Almost a month ago the giant aluminum manufacturer Alcoa kicked off the first quarter earnings season.  87% of companies in the SP500 have reported so far and FactSet calculates a 7% decline in earnings.  They note “the first quarter marks the first time the index has seen four consecutive quarters of year-over-year declines in earnings since Q4 2008 through Q3 2009.”  Automobile manufacturers have been particularly strong while the Energy, Materials and  Financial sectors declined.  Although the energy sector gets the headlines, there has also been a dramatic decrease in the mining sector.  The BLS reports almost 200,000 mining jobs lost since September 2014.

The bottom line for long term investors: the economic data supports an allocation that favors equities.  The continued decline in corporate earnings should caution an investor not to go too heavily toward the equity side of the stock/bond mix.

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(Edited May 11th in response to a reader’s request to clarify a few points.)

Income Distributions

February 7th, 2016

Updates on January’s employment report and CWPI are at the end of this post.  Get out your snowboards ’cause we’re going to carve the political half-pipe! (*v*)
(X-Game enthusiasts can click here)

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To Be Rich or Not To Be Rich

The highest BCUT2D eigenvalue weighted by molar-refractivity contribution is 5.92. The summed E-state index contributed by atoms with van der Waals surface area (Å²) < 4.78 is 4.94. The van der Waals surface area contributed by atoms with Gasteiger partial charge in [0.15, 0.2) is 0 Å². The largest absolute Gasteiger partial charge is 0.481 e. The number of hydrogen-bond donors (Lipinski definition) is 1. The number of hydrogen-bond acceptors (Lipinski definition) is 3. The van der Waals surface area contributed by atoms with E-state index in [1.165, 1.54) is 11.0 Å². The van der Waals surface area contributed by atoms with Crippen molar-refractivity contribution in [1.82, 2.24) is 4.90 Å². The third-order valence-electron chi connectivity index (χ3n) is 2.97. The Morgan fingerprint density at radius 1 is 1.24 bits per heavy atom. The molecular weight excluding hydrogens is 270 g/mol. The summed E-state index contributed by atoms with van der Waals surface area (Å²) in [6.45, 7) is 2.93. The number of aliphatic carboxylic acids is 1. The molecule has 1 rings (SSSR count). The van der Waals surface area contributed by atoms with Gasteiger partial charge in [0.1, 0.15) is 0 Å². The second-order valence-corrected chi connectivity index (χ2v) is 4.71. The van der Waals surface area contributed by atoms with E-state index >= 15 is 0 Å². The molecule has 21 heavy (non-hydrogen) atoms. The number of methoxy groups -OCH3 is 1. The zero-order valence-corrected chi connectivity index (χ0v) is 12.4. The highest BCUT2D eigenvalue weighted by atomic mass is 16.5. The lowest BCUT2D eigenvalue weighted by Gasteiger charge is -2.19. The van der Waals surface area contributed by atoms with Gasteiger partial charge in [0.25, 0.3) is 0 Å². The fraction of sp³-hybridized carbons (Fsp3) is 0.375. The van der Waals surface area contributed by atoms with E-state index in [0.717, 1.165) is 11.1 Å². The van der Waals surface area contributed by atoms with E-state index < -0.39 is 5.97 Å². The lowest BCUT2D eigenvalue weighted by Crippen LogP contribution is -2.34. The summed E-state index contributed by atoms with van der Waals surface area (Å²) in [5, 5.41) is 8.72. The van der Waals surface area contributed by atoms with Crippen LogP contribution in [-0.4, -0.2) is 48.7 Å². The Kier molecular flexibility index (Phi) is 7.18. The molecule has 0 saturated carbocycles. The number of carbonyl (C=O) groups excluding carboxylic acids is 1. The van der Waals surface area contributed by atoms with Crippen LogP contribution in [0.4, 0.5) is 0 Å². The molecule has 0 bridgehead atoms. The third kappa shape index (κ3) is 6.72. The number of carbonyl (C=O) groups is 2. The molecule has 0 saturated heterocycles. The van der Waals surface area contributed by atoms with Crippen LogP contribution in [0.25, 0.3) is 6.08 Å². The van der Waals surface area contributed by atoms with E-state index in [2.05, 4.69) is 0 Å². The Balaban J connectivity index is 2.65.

Every year the IRS takes a statistical snapshot of the almost 150,000,000 (150M) personal tax returns it receives.  There are some interesting tidbits contained in these tables that will put the lie to many a politician’s claim in this election season.  The IRS lists the number of returns for each of some twenty income brackets.  They also list the exemptions claimed for each of these income brackets and let’s turn to that for some interesting insights.

From Table 1.4 we learn that there were 290M exemptions claimed in the 147M tax returns filed in 2013, or almost two exemptions per return.  In 1995 (Table 1, same link as above) the number of exemptions claimed was 237M for 118M returns, exactly two exemptions per return. Exemptions are people that need to be fed, clothed, and housed.

Census Bureau surveys (CPS) over the past few decades show that households are shrinking.  Conservatives assert that median household income has stagnated simply because there are fewer people and workers in households today compared to the past.  If this were true, IRS data would show a greater decrease in exemptions over an 18 year period. We can’t say that one or the other data source is “true,” but that averaging data from the two sources probably gives a more accurate composite of income trends in the data.  Census data probably overcounts households while the IRS undercounts them.  Conservatives who advocate less government support will ignore IRS data that conflicts with their beliefs.

30% of the exemptions were claimed by tax returns with adjusted gross incomes (AGI) of less than $25,000, or less than half the median household income. (AGI is earned income and does not include much of the income received from government social programs.)  Only 2M exemptions, or 2/3 of 1%, were claimed by tax returns with an AGI of $1M or more.  Out of 315 million people in the U.S., there are only two million “fat cats” with incomes above $1,000,000.

Presidential contender Bernie Sanders tells his supporters that he is going to tax the rich to help pay for his programs.  IRS data shows just how few there are to tax to generate money for ambitious social programs. Mr. Sanders says he will get money from the big corporations.  Corporations with lots of well paid lawyers are not going to give up their money peacefully.